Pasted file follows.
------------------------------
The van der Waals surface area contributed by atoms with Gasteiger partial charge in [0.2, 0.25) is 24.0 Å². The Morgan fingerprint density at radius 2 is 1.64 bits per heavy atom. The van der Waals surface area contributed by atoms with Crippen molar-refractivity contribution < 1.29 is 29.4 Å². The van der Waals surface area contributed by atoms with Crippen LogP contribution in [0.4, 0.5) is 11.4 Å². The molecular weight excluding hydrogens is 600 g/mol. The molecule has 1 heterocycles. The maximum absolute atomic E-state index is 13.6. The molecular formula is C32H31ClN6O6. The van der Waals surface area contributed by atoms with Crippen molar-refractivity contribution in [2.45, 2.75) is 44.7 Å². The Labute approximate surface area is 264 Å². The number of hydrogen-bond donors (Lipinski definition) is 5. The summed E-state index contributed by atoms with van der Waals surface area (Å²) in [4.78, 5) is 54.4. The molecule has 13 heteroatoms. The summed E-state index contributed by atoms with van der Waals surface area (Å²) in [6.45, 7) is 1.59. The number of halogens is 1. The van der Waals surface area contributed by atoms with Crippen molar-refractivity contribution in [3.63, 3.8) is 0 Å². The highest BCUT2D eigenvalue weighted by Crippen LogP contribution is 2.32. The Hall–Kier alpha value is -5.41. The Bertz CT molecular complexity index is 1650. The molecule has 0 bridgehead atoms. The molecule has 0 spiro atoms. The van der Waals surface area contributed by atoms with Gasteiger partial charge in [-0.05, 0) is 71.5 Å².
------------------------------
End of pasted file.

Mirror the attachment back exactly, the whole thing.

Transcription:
The van der Waals surface area contributed by atoms with Gasteiger partial charge in [0.2, 0.25) is 24.0 Å². The Morgan fingerprint density at radius 2 is 1.64 bits per heavy atom. The van der Waals surface area contributed by atoms with Crippen molar-refractivity contribution < 1.29 is 29.4 Å². The van der Waals surface area contributed by atoms with Crippen LogP contribution in [0.4, 0.5) is 11.4 Å². The molecular weight excluding hydrogens is 600 g/mol. The molecule has 1 heterocycles. The maximum absolute atomic E-state index is 13.6. The molecular formula is C32H31ClN6O6. The van der Waals surface area contributed by atoms with Crippen molar-refractivity contribution in [2.45, 2.75) is 44.7 Å². The Labute approximate surface area is 264 Å². The number of hydrogen-bond donors (Lipinski definition) is 5. The summed E-state index contributed by atoms with van der Waals surface area (Å²) in [4.78, 5) is 54.4. The molecule has 13 heteroatoms. The summed E-state index contributed by atoms with van der Waals surface area (Å²) in [6.45, 7) is 1.59. The number of halogens is 1. The van der Waals surface area contributed by atoms with Crippen molar-refractivity contribution in [3.63, 3.8) is 0 Å². The highest BCUT2D eigenvalue weighted by Crippen LogP contribution is 2.32. The Hall–Kier alpha value is -5.41. The Bertz CT molecular complexity index is 1650. The molecule has 0 bridgehead atoms. The molecule has 0 spiro atoms. The van der Waals surface area contributed by atoms with Gasteiger partial charge in [-0.05, 0) is 71.5 Å².